First of all, we need to know our topic. This knowledge is the most essential presentation skill. Secondly, we need to know our audience. We either researched them as individuals or createed personas in case we are encountering a group. And then we understood their wants, their goals, their stakes, and their reasons for being there; we also understood our own, we listed them, and now we can reconcile those lists.
You also know your core transformation and you know that during the course of your presentation you can have even more than one. At this point, it’s a good time to take a sticky note and write down the core transformation in the form of a very, very simple sentence, like “I want my audience to go from X to Y in regards to my topic Z.”
I want to remind you that the core transformation is not your want, it’s not what you want to get from the presentation. The core transformation is not your reason to present and it’s not your call to action either.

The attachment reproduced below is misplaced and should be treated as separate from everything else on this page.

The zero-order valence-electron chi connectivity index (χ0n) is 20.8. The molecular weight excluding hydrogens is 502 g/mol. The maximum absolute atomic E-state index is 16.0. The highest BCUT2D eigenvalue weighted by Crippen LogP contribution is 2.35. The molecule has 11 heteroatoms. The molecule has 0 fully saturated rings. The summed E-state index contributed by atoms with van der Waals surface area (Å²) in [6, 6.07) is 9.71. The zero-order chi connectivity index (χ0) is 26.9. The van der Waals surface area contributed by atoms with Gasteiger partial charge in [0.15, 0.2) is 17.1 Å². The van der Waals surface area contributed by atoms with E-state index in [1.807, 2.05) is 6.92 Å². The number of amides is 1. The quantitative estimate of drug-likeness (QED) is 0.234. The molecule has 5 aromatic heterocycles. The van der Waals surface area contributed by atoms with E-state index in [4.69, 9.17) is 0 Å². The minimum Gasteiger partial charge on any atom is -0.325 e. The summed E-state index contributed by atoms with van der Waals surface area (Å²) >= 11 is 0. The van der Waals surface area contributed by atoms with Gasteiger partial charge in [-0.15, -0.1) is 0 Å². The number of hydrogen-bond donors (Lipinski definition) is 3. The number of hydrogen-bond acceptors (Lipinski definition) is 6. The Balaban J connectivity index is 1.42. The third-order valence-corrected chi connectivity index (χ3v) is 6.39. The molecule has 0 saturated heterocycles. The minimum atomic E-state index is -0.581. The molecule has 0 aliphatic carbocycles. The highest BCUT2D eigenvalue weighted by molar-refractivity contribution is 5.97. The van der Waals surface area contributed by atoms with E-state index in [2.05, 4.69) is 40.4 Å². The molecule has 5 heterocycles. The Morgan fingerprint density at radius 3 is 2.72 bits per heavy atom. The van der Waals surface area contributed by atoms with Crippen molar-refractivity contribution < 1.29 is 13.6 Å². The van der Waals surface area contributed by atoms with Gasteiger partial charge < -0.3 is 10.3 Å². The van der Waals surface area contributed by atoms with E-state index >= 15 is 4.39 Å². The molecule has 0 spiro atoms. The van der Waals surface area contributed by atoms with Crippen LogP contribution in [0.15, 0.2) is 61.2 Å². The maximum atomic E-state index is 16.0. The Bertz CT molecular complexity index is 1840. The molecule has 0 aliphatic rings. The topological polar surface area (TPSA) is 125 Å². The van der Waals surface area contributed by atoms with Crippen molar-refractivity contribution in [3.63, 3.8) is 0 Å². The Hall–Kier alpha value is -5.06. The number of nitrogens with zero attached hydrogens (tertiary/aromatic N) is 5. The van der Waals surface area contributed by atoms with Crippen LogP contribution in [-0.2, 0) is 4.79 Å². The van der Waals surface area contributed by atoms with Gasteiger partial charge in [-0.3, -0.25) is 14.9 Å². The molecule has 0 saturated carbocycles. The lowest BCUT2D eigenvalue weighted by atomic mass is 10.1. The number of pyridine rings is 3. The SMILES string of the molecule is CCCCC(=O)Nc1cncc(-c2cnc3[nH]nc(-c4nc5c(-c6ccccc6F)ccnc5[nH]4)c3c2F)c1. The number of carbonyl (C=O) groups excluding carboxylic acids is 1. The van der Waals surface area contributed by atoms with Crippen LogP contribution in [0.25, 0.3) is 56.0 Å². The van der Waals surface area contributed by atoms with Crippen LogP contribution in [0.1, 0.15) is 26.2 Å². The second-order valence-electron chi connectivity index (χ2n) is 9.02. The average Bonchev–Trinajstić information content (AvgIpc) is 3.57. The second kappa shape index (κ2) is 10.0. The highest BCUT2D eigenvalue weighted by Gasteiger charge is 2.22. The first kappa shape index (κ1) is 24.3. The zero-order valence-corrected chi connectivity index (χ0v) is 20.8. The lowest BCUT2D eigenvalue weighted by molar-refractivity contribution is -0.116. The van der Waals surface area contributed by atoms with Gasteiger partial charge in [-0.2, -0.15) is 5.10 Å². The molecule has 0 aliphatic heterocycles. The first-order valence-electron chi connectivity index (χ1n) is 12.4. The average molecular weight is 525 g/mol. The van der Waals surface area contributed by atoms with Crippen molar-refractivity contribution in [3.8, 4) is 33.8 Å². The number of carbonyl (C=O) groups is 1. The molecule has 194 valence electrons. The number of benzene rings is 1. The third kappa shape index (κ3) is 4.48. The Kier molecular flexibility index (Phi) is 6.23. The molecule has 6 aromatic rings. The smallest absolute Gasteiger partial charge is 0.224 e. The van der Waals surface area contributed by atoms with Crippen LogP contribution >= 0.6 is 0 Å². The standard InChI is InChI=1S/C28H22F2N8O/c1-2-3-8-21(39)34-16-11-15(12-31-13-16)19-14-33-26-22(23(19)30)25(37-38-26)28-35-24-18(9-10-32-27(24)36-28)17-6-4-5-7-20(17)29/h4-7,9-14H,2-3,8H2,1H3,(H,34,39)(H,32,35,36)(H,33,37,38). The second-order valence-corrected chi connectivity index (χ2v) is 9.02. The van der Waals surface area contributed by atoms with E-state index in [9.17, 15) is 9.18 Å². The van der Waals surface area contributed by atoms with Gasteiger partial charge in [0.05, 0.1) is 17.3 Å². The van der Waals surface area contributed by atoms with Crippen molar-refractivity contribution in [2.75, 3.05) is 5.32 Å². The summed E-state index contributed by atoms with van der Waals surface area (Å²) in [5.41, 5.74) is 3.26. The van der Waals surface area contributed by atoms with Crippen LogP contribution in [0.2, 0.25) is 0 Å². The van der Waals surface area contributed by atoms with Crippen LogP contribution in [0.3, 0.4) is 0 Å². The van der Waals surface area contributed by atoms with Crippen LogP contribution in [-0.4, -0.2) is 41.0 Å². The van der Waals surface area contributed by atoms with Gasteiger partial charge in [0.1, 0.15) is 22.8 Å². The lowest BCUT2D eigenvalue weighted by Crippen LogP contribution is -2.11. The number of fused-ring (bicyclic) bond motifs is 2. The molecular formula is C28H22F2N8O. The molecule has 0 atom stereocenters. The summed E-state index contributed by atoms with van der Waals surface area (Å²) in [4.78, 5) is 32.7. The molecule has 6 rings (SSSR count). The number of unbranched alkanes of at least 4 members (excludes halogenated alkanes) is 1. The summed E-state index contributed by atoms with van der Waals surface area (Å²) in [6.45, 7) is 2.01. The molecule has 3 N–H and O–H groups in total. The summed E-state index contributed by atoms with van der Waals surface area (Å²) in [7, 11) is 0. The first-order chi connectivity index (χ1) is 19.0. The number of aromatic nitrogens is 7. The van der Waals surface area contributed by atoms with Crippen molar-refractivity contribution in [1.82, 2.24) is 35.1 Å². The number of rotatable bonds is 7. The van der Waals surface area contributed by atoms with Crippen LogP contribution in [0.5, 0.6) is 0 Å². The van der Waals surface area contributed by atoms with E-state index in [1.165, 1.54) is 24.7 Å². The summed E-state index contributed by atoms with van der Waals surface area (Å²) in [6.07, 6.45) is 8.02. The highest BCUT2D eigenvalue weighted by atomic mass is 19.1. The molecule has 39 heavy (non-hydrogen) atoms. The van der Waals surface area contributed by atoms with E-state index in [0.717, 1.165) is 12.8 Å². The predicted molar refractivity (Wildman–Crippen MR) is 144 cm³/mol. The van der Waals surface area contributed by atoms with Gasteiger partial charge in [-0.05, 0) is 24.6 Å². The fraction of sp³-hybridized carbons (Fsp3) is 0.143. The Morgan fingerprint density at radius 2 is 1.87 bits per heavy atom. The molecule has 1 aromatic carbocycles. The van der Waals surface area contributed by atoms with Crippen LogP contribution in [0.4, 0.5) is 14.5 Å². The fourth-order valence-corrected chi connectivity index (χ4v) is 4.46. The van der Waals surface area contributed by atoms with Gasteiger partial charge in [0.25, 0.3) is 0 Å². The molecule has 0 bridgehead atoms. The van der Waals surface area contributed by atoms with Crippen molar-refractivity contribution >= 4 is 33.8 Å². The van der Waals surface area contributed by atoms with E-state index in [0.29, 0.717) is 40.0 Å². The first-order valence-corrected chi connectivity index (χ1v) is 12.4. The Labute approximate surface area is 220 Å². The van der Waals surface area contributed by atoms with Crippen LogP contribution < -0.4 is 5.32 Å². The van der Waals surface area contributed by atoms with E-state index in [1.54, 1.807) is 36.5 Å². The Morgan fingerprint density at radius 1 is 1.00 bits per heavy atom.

The core transformation determines the whole structure of your presentation. You can build the whole presentation around it, and it also determines the most important concept because it’s the moment where you deliver the biggest transformation.
Now that those 4 elements are clear and out of the way, we can actually apply the storytelling structure and climb the mountain that we saw in the Structure Module. Tell your audience who you are, why you are there, why they are there, motivate them to listen, tell them about the transformation and handle their reactions until you can get to the top of the mountain, deliver your climax and start going downhill, provide a summary, to-dos, and then end your presentation.
- Start from deep knowledge of audience and topic
- Go on and focus on the core transformation
- And finally, once everything’s clear, start climbing the storytelling mountain